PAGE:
“Looking at the world through women’s eyes”. This was the theme of the associations at the Fourth World Conference on Women, held in Beijing in September 1995, which the UN has revived on its 20th anniversary to discuss the day after the celebration of this year’s International Women’s Day (March 8). Being encouraged by IESE, I was fortunate enough to travel to Beijing to participate in this great event.
One of the conclusions of that conference was that the social, political and economic world was lacking female vision . That remains the case. Man and woman are two forms of being a person, meant to complement each other. Therefore, the advancement of women in these areas was and still is very important. It is what has been called “women’s empowerment.”
But do not mistake: This process of “empowerment” cannot entail the masculinization of women , as that would fail to achieve the intended purpose: to build a more human world with the mutually responsible participation of both. At IESE’s International Center for Work and Family (ICWF), we have spent the past 20 years working to promote this objective with women from around the world and in a wide array of fields (from the United Nations to local organizations).
In commemoration of the 20th anniversary of the Beijing conference, the UN is calling for 2015 to be a year dedicated to women’s rights. The Council urged Member States to carry out comprehensive national evaluations, and encouraged regional commissions to conduct regional assessments of these rights. It will be interesting to see the conclusions to be submitted for debate next week in New York during the 59th Commission on the Status of Women (CSW59/Bejing+20), under the theme of “Implementing the Beijing Platform for Action.”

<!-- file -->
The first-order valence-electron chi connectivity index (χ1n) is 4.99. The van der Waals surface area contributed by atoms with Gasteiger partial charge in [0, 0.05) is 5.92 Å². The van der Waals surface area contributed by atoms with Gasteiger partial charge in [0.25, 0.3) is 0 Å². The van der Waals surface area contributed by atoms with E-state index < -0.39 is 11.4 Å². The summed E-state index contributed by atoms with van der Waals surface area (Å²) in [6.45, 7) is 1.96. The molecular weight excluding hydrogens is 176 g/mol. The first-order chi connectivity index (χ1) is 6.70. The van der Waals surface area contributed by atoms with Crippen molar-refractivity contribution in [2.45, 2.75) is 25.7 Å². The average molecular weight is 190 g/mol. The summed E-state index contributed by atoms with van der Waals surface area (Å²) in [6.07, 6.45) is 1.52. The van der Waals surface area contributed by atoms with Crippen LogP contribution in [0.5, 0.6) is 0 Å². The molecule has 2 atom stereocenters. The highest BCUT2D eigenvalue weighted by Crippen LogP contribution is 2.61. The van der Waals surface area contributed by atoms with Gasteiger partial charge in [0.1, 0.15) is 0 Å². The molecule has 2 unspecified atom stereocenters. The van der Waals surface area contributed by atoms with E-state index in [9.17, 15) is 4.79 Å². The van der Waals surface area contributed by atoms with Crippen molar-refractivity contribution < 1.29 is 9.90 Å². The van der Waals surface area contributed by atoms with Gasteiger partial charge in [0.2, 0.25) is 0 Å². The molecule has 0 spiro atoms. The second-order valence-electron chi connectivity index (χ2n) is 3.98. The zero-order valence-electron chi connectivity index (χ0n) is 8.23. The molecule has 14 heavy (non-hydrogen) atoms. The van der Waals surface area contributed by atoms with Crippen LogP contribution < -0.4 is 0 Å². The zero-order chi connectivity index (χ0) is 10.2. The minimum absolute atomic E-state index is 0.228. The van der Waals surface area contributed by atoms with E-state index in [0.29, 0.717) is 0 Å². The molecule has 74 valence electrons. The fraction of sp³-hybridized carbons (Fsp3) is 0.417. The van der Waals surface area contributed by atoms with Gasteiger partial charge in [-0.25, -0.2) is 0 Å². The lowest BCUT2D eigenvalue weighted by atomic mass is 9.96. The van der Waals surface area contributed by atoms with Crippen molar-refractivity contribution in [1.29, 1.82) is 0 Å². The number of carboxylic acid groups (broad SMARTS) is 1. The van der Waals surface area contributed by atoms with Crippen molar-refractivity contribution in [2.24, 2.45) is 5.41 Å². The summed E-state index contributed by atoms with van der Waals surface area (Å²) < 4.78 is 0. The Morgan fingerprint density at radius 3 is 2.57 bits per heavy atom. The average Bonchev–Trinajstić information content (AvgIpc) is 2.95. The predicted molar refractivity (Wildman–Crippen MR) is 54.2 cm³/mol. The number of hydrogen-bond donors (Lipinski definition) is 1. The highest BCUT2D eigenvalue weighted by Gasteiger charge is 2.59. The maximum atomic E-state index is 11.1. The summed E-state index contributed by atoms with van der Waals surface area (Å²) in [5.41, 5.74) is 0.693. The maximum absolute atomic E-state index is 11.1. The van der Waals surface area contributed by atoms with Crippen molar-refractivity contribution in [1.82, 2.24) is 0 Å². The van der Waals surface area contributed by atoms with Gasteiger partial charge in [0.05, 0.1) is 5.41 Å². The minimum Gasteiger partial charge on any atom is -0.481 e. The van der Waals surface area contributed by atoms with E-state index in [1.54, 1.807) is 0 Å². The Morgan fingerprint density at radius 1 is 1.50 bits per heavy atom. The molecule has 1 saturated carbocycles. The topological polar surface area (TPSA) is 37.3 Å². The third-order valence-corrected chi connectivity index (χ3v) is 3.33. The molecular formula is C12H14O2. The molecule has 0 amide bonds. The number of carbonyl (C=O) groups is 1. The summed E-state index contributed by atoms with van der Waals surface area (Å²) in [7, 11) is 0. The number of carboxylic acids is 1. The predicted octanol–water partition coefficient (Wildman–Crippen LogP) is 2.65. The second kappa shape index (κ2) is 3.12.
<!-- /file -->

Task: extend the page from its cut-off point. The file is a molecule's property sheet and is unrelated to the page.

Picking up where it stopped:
The challenge: putting more women in key positions
Having women on boards of directors is one of the areas where such complementarity is necessary and highly advisable, not only for the sake of diversity, but for business, as I discussed in a previous post. In some countries the advancement is real, but in many other we still have a long way to go.
In many occasions, I have commented on women’s difficulties in attaining positions of responsibility in the enterprise. Today, however, I want to focus on the challenge of holding onto those positions. If we look at a global financial center such as London, the prospects are not particularly bright. Despite talent retention policies, a considerable amount of women senior executives are giving up their executive careers , to the point that the Financial Times is talking about “Sexism in the City”: only one in five senior executives in the City is a woman.
To put the problem of the absence of women to an end, Ana Botín, President of Banco Santander, suggested that in the final phase of the hiring process, the shortlist should include at least one woman, which is not currently the case. Statements like this shapes people’s opinions and bring about the change in habits needed to achieve the objective: to build a more human world with the mutually responsible participation of women and men .